Though professional sports have traditionally been viewed as a place where either gay athletes stay closeted or where only gays and lesbians in individual sports have been brave enough to come out, recent high-profile examples like Jason Collins and Michael Sam, along with less-publicized recent and older cases, appear to show that there is movement towards greater inclusion for sexual minorities in sports environments. Yet, despite signs of change, and the logically related argument that Michael Sam only failed to make the NFL due to his insufficient football skills, there's also a lingering belief that, if it weren't for his sexual orientation, or at least for his openness about it, Sam and the Montreal Alouettes wouldn't be coming together.
Regardless of the actual reasons behind Sam's decision to come to the CFL, the press conference that made it official, and the discourse surrounding it, displayed both pride and a certain ambivalence regarding its predominant social and cultural message.
Did the event, as some forecasted it would, mark and declare the arrival of a contemporary Jackie Robinson to a city whose residents are duly proud of their track record of enabling social trailblazers, that also happen to be athletes, to do their thing? Or, did the presser merely initiate an unusually public tryout to determine whether a former US college standout player, who also happens to be an openly gay man in a traditionally gay-resistant environment, will be able to make it in Canadian football?
For his part, Sam did everything he could to keep most of the attention away from his sexuality and focused instead on how he planned to excel on the football field. Yet, in describing the extraordinary amount of interest the event drew, and in reporting on how both sports and non-sports LGTBQ advocates held hopes that Michael Sam in the CFL would encourage others in similar situations, most journalists ascribed a double significance to the day.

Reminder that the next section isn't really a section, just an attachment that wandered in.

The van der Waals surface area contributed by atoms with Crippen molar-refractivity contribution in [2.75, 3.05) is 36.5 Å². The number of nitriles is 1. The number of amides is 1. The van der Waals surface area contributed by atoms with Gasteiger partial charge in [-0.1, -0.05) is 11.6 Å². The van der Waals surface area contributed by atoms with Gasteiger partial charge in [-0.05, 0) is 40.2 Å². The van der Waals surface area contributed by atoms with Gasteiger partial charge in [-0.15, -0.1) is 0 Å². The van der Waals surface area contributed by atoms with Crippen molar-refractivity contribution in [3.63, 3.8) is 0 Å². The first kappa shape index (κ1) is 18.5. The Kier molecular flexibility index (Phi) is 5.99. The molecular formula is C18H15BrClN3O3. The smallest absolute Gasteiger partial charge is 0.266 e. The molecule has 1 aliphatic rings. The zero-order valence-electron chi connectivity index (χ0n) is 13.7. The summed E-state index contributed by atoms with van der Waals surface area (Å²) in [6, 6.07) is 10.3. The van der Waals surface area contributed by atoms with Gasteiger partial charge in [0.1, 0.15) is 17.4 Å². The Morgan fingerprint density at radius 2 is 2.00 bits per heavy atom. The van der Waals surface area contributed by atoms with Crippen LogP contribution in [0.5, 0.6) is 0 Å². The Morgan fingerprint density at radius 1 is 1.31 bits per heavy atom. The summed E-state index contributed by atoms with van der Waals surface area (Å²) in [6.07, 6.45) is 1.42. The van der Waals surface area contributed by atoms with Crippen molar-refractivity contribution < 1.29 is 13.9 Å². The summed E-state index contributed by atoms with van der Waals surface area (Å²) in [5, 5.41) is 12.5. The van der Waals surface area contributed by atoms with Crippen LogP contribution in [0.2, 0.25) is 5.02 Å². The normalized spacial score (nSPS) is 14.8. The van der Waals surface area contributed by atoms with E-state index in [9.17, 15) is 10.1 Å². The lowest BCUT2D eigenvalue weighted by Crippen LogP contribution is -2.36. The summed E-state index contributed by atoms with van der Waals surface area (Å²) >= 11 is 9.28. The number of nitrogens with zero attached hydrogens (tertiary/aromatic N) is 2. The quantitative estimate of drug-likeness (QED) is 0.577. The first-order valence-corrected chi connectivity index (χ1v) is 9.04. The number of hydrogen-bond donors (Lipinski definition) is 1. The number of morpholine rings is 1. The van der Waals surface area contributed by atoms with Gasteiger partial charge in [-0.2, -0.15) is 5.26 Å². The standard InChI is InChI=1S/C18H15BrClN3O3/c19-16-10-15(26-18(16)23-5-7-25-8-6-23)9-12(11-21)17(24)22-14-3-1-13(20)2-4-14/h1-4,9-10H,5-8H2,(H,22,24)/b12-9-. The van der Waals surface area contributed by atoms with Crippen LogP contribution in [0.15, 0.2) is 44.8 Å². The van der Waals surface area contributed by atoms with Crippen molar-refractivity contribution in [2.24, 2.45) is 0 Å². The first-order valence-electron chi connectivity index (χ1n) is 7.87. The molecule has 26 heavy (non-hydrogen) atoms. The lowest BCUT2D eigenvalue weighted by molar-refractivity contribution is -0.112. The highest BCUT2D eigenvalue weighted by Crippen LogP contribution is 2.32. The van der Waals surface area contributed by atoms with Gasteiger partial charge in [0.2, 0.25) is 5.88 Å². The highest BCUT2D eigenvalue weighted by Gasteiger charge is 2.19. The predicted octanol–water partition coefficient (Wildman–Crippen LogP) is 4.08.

That Sam himself, media members, and the fans who tuned in on social media expressed uneven views on whether, or just how much, sexuality in sports and societal change had to be discussed shows both how far we've come and also that there's still some distance yet to go. We've come a long way from don't ask, don't tell, and we're right there laughing with a pro athlete(!) as he jokes about his same-sex fiancé's potential adaptability to the Canadian cold. Yet, it's also clear that, for many, the objective of making the particular experiences of gays and lesbians in sports more visible is eclipsed by impatience for the day on which the visibility of sexual difference in sports, and elsewhere, will never need to be acknowledged again.
In the context of a fluid reality, one in which expectations and potentials for sexual minorities in both society and sports are both changing and not quite resolved, Michael Sam held an historic press conference in Montreal. And, reflective of both the desire for more change as well as the fact that we're not quite sure what to do to take those final steps, there was neither consensus on what needed to be asked and said about sexuality and sports nor on whether anything had to be asked or said about that subject at all.